Smutty Fitness: Shoes for the gym
Hi Hayley! I need some advice on shoes for training in the gym. My typical workout is a cardio warm-up, weights (either weight machines or free weights) or resistance training, followed by an intense cardio session. One day a week I do an hour of cardio alone (sometimes this is a spinning or fitness class).
I am currently wearing Nike trainers (2 years old) which are fine but I'm definitely due for a new pair. I recently went into a big sports chain store and a salesperson highly recommended the Nike Free 5.0 trainer which I tried on and were the exact opposite of what I'm looking for in terms of support and comfort - they were hella cute but had absolutely no support and were not comfortable after a few minutes on the elliptical.
I'm hoping to find something with more support. I've heard great things about Reebok, Under Armour and Asics, but I'm feeling somewhat overwhelmed and want to balance style and function.
Any recommendations on what to look for?
Unless you are certain you know what you are looking for, as in you have been wearing the same shoe for years and just need another pair, go to a specialty store for your sneaks. Find an independent running or training boutique where the staff is well trained, has experience and are paid well for their knowledge. Trust me, I worked in a box store for a few months when I was in high school and as much as I tried, I am sure I was not the best shoe fitter at the time.
Breaking down the brands is easy. All shoe brands are good, so it does not matter which brand you pick. Shoes are created in particular price points and the more you spend the more you'll get out of your shoe. An entry level Adidas is pretty similar to an entry level Asics or Brooks or Nike and same goes for the mid price point shoes and the top end shoes.
Where shoes differ is how they fit your foot, the amount of cushion in a shoe, the amount of stiffness and support, the heel raise, etc. This is when you need the expert to help you and you should try on multiple shoes and brands before you make your decision.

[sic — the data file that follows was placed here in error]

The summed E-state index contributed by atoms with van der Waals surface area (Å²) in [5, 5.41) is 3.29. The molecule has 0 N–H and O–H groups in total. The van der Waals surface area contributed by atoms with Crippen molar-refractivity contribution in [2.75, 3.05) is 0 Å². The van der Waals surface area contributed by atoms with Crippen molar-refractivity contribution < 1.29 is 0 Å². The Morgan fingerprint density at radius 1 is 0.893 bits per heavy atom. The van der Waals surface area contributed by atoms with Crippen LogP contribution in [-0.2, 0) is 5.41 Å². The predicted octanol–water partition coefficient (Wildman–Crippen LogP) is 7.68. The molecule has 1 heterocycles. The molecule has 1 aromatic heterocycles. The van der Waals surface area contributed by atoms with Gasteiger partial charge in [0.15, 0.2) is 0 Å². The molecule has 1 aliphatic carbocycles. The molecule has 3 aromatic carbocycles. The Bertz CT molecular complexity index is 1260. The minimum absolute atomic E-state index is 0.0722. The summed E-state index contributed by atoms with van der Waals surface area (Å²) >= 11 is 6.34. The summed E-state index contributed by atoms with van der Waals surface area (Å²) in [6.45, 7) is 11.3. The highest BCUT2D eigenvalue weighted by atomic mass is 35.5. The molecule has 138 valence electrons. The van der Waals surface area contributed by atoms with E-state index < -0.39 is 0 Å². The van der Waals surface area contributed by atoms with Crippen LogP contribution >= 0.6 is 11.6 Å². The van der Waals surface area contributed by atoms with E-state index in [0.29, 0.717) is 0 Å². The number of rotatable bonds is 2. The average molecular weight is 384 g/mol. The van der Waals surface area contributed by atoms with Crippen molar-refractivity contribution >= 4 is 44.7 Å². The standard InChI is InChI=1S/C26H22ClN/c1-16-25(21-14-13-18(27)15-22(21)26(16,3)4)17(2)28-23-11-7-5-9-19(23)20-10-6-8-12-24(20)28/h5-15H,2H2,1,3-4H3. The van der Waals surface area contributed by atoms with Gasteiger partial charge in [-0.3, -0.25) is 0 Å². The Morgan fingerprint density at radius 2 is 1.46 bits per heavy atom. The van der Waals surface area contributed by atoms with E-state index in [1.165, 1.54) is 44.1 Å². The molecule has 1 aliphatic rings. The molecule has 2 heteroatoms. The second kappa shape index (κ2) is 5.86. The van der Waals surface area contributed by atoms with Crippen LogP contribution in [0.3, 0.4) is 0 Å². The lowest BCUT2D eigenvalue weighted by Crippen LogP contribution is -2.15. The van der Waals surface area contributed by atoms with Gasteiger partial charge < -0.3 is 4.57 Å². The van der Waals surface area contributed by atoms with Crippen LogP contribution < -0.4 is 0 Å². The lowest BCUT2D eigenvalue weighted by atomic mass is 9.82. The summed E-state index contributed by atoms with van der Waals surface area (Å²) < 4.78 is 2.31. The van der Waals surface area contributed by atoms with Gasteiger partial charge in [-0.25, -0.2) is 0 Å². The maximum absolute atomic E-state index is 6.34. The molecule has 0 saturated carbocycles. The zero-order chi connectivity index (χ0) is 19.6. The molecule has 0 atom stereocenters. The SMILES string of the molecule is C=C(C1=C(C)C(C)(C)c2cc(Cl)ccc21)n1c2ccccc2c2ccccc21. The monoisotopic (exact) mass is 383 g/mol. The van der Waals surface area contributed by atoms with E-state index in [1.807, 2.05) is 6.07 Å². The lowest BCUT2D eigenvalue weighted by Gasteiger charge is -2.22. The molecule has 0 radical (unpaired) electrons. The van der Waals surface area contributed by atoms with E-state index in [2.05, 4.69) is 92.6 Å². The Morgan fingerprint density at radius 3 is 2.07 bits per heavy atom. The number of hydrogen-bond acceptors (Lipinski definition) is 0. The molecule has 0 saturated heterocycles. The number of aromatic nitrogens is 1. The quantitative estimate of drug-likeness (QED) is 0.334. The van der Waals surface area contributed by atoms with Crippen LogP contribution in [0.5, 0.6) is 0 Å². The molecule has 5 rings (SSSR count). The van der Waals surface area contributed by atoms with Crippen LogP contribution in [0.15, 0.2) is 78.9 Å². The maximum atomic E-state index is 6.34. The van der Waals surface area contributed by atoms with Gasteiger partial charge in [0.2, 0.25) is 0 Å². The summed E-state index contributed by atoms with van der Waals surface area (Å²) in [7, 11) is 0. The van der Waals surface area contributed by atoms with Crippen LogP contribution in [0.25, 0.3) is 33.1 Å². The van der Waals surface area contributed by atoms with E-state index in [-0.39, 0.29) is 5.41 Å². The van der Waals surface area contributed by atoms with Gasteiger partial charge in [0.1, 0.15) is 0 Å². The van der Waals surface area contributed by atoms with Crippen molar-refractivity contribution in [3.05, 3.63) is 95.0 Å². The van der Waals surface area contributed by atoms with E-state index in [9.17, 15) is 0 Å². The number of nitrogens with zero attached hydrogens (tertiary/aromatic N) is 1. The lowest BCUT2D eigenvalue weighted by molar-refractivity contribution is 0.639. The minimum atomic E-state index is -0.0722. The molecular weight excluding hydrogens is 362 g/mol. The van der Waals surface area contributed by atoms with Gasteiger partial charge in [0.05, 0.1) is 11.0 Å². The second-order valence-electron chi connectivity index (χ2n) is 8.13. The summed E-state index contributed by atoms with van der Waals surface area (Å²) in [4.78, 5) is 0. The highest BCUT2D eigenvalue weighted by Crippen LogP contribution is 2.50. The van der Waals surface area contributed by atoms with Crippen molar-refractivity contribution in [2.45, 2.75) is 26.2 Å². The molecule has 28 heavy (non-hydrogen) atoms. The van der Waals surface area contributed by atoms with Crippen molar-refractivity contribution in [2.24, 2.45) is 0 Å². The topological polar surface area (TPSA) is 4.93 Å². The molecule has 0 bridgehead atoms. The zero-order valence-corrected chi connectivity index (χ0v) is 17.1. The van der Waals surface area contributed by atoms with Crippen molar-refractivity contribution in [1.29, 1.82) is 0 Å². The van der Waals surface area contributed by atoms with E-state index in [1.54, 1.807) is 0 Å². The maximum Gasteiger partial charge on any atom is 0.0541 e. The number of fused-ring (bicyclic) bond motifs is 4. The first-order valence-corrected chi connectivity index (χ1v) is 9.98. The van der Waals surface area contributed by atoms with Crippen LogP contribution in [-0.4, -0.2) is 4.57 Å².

I have always gone with New Balance, for 15 years now, because they work for me and I love their company and their company's philosophy. Nike does not fit my foot, Asics are too cushiony for me and Adidas never seems to make a shoe big enough for me (I have size 11 which makes finding shoes tough). But this doesn't mean these brands will not work for you.
Based on the style of training you are doing I would recommend a lightweight cross trainer, as it will provide you with the lateral support you need, as well as stability for strength training. I just bought these and LOVE them. As Fall for me always means hitting the weights hard for the upcoming running and biking seasons next year, I need a supportive trainer, but something that is cute at the same time. Favourite thing about this shoe is the heel cushion - makes it one of the most comfortable shoes I've ever worn. This is New Balance’s take on the Nike Free concept so you may want to give them a try.
And for your spin classes, I highly recommend that you invest in a pair of spinning shoes. They will run you about $80-$100 but will last you 10 years and you will get so much more out of a spin class in correct spinning shoes. Talk to your studio and ask them what kind of spin shoe you need (different studios use different clips) and then head to a bike shop or sports equipment store.
Happy shoe shopping!
Attached - Colin Farrell leaving the gym the other day.